Asia
1 Oct 2018

Seabirds

Northern Gannets at a breeding site © HIH Princess Takamado
Northern Gannets at a breeding site © HIH Princess Takamado
By HIH Princess Takamado

'Through the Lens', Fujingaho Magazine, October, 2018

 

Photos and text: Her Imperial Highness Princess Takamado

English Translation: Asia Club, a WBSJ Volunteer Group (YOKOYAMA Kazuko, KASE Tomoko)

 

In the August issue, I showed you, from among the photos I took in Ireland, only those of puffins.   For the present issue, I would like to write about “seabirds” showing the photos of other birds taken on the same occasion.

 

Common Tern © HIH Princess Takamado

 

70% or more of the earth’s surface is covered by the sea, and out of some 10,000 bird species living on the earth, approximately 330 species are seabirds.   They spend most of their time on the sea, returning to the land only for breeding.  Maybe because we see many species breed in colonies, we tend to consider they are large in number.   But the fact is that they belong to the most endangered bird groups in the world.   Surprisingly as many as one third of seabird species are so endangered that the prompt conservation measures are urgently wanted.

Many causes of the decrease in number of seabirds can be supposed; such as predation by alien species like mice, marine contamination, destruction of the breeding sites and hunting.   However, the biggest threat to seabirds is bycatch in fisheries, in which species other than fish, including seabirds are caught.   Nothing is so vain for them to be killed in bycatch, is it?   Every year a tremendous number of seabirds lose their lives by being caught on longline hooks or gillnets.   A bird deterrent device, called Tori-pole or Bird Scaring Lines, which was developed by Japanese fishermen, is known as an effective seabird bycatch mitigation method and is used most commonly in the world.

In gillnet fishery, they catch fish with the “net wall” set in the water.   The net not fixed with the anchor is called drift net, in which small diving seabirds such as Murres (Uria) and Murrelets (Alcifdae) genera are caught while diving and foraging, and drowned to death.   According to the latest research report, 400,000 seabirds are killed in gillnet fishery bycatch each year.   NPO organizations can work on fishermen or start awareness campaigns toward companies, but to set up an activity based on the latest means and policies, it must be inevitable to promote industry-government-academia cooperation.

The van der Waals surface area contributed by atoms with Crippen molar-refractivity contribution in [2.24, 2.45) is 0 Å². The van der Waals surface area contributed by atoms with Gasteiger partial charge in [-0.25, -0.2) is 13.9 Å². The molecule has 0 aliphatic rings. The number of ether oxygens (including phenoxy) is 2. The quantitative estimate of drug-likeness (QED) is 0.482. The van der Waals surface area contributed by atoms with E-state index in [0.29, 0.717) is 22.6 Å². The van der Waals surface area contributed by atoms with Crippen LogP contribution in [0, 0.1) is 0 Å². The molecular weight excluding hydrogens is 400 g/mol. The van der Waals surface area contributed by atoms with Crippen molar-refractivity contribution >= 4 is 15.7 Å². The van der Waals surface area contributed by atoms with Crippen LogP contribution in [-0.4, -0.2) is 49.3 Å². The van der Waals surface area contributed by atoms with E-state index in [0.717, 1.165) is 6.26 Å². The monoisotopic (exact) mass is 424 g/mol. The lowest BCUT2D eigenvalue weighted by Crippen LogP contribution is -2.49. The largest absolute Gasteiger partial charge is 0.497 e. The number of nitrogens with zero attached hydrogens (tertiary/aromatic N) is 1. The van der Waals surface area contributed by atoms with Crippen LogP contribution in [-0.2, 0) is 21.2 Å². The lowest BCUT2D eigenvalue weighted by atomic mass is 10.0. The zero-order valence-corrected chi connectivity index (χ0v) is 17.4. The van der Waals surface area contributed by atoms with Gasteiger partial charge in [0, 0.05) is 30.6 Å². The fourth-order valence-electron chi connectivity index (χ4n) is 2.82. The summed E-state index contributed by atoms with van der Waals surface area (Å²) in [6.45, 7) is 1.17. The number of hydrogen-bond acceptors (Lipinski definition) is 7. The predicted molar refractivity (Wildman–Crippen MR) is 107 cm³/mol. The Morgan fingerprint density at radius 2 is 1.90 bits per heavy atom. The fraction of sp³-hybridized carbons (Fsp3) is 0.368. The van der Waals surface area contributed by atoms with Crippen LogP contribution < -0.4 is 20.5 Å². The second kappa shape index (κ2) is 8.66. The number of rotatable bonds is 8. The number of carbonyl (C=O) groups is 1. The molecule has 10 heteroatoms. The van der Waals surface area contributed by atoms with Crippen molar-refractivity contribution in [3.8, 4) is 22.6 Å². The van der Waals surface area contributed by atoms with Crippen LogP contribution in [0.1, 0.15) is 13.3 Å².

Common Murre © HIH Princess Takamado

 

Another serious problem to seabirds is the plastic pollution.   90% of the marine plastic waste in the world flows into the sea from only 10 or so rivers.   The amount is 8 million tons in a year, consisting 70% of the marine waste.   It has been found that 90% of the seabirds accidentally drink plastic waste.   As toxic substances are added to plastic itself, plastic as well as its harmful leaked-out materials seemingly to have leaked out have been found from the bodies of fish, shells and seabirds.

Different from bycatch, marine plastic is an accessible matter that we can be involved with.   The seas in the world are all connected with each other, so the plastic carelessly disposed by humans can spread worldwide on a current.   While “the sea is the origin of life”, and in a lot of languages of the world it is referred to as “Mother”, I cannot but think that we humans have made terribly irreverent deeds to the sea.   As Mother reaches the end of her patience, or gets affected by illness due to her accumulated fatigue, so is the sea screaming now,   It is the result of activities by humans who have repeatedly thrown away to the sea toxic substances hard to cleanse and garbage unreturnable to the nature.

The fact that seabirds are decreasing tells us what is happening over the open sea.  We should not be blissfully ignorant of this problem, but we should know it well enough and deeply feel distress at it.   The sea is the barometer of the earth’s wellness that affects our life.   Each one of us living in Japan, a marine nation, should be much more conscious of the sea everyday.  

First of all, we should take plastic waste into consideration.   Fortunately there has been started an anti-plastic movement throughout the world, so let us not fail to stay current with it.   Nay, that is not enough, let us make efforts to become the leader of the movement.

 

Roseate Tern © HIH Princess Takamado